Interference and Colour, Part II - Thin Film Interference
What does this beetle and a soap bubble have in common?
- When light travels to the boundary of two different media, part of the light is reflected and part is transmitted.
- When two boundaries are very close we call this a thin-film. The two reflected beams off of the two boundaries can interfere.
- It is the reflections off of objects that allow us to see objects. If the reflections interfere constructively only at a specific wavelength then the object will appear as the colour associated with that wavelength.
- By having multiple layers of thin-films so that a large percentage of the light is reflected, the colour that interferes constructively for all those reflections will appear very bright.
- Path length difference between two waves does not alone fully determine the conditions for constructive and destructive interference.
Figure 1: Examples of coloration of beetles by thin-film interference1. (a) Cicindela scutellaris scutellaris (Carabidae: Cicindelinae), (b) Amargyminae gen. sp. (Tenebrionidae) (c) Phanaeus vindex (Scarabaeidae: Phanainae). Photos courtesy of J. R. Soc. Interface 2009 6, S165-S184
When sunlight travelling through the air hits a soap bubble you can see bright colours on the soap skin. The reason for this is interference. In this case, the interference is between the waves reflected from the outer surface and the inner surface of the soap bubble. Why isn't the light just passing through the transparent soap bubble? Generally, a small portion of the light will be reflected whenever it encounters a boundary between two media. In our case, the boundaries are air/(soap-)water on the outside and (soap-)water/air at the inner surface of the bubble. The optical properties of the media are characterized by their refractive indices. The general principle is illustrated in Figure 2.
Figure 2: As light wave A travels from a medium of index of refraction n1 to a medium of index of refraction n2, part of the light will be transmitted through the boundary (wave B) and part will be reflected off of the boundary (wave C). The arrows show the direction which the waves are travelling.
Figure 3: A thin film is formed by sandwiching a thin layer of medium (here with index of refraction n2) between two other media (here with n1 and n3). Medium 1 and 3 could be the same type of media. Because of the reflections at the two boundaries wave C and F are formed and can interfere. Constructive interference will result in a bright reflection being seen. Perfect destructive interference will result in no reflection being seen.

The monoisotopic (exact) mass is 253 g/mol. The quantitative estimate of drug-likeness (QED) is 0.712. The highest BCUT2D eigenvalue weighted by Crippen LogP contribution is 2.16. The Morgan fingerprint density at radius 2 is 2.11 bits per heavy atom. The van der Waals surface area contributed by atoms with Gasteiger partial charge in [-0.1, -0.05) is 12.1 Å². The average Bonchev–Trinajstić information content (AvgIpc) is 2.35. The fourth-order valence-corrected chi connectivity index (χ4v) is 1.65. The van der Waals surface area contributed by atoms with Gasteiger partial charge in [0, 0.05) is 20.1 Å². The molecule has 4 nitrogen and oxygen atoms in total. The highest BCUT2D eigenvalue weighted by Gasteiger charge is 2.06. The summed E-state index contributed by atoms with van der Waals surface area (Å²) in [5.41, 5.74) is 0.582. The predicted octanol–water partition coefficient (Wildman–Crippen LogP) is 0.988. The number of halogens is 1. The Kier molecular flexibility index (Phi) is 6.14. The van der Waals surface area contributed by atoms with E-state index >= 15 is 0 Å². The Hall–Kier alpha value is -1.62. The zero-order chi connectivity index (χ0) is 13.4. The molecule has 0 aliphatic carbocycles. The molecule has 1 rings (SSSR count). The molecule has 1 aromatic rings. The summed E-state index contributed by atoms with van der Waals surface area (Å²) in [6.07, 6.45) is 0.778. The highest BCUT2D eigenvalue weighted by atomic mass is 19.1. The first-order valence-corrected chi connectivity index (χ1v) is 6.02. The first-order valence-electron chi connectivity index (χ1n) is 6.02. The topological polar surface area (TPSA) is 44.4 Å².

Let's consider a layer of material sandwiched in between two other media (Figure 3). In case of soap bubbles we have a thin layer of water between thick layers of air and n3 = n1. Any time a light wave encounters a boundary where the index of refraction changes, a transmitted and reflected wave are created. For example, in Figure 3 we can see wave B gives rise to wave D and E, also wave E gives rise to wave F and G and so on.
Th bright colours of soap bubbles are due to constructive interference between wave C and F shown in Figure 3. In our article on diffraction gratings, we showed that the interference between two waves perceived by an observer is related to a difference in path length between the two waves as they travel towards the observer. Once we can express the path length difference, one might expect to use the same equation as in our previous diffraction grating article, for constructive interference. It turns out however that with thin-film interference there are two complications that we need to take into accout: the wavelength of light changes as it travels in a different medium and 'phase changes' introduced by reflection. We will discuss these two complications later but let us first see what the path length difference, , is by looking at Figure 4.
Figure 4: A replica figure of figure 3 except this figure more clearly shows that the light forming wave F passes through medium 2 twice before interfering with wave C.